How Facebook Is Making Photos Accessible To The Blind

Accessibility is clearly in focus for Facebook.

For the majority of its users, Facebook is the one-stop social media app. Current events, status updates, videos and photos are all integral parts of the Facebook user experience. But how do you appreciate a photo on your News Feed if you can’t see it?

The Facebook Accessibility Team is working on an artificial intelligence tool—known internally as Facebook for the Blind—that will analyze any photo and describe what that picture shows to an end user, Wired reports. Facebook already embeds text-to-speech software in the platform and approximately 50,000 members access the site through a screen reader such as Apple’s Voiceover.

Facebook for the Blind is now the next step up the accessibility ladder for the social network’s end users.

Making The Most Of Artificial Intelligence

Accessibility team member Mark King—who is blind himself—said to Wired that being able to increase a blind user’s perspective of an image from basically nothing to approximately 50% of potential enjoyment is a massive leap forward in terms of accessibility. At the time of writing, the AI tool is still in the early stages of development but King said that the potential for this tool is beyond question.

The AI tool for the blind is based on the principle of deep learning—a standard part of the Facebook playbook since inception. In much the same way that users can tag locations, friends and objects in the standard version of Facebook, this latest feature will paint an accurate—if simple—version of the picture.

For example, the screen reader software could tell the user that the image has “a bridge, clouds, grass, a bicycle and a smiling person.” It may also provide the end user with some context as to where it was taken and which friend is in the shot.

At a recent town hall meeting in Delhi, India, Mark Zuckerberg said that AI was a crucial component of Facebook’s accessibility goals.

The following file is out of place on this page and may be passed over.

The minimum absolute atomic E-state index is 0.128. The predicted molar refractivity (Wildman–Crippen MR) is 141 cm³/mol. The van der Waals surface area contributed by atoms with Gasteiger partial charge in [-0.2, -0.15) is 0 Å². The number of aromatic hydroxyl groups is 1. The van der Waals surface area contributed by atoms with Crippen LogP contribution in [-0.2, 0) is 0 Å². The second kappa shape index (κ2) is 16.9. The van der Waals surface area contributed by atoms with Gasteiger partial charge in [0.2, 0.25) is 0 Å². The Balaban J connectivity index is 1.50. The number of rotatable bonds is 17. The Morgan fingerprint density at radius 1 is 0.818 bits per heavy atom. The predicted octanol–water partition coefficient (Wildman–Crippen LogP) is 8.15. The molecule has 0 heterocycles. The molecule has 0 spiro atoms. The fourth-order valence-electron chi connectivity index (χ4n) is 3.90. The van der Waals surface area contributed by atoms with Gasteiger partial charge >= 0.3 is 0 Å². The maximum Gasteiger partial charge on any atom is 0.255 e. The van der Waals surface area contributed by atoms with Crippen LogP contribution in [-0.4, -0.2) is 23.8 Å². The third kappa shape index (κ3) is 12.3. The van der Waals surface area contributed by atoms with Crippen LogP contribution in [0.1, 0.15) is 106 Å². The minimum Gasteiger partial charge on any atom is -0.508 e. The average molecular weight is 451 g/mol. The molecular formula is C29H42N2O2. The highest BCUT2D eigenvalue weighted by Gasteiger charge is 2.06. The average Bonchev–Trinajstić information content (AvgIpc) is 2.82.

Facebook for the Blind is part of creating a computer system that is better at understanding the main human senses than people, although Zuckerberg said that the goal was not to create a system that was smarter than a human. In other words, developing an AI tool that can replace or complement specific human tasks that includes enhancing visual experiences for disabled users is just part of making Facebook accessible to all.

He said:

We take accessibility features at Facebook very seriously. For people who are blind or can’t see the service, we want to make sure that they can experience the moments that their friends are sharing with them. So one of the things that we are doing now is that if you are blind and you can’t see a photo, we can have our AI look at the photo and read an explanation of that photo to you. It is not 100%, but it will improve and get better in the future … and I think that that is a really cool thing when you have computers that can see the world in the way that people do.

Part of the “Accessibility: Inclusion Is Not An Illusion” Series

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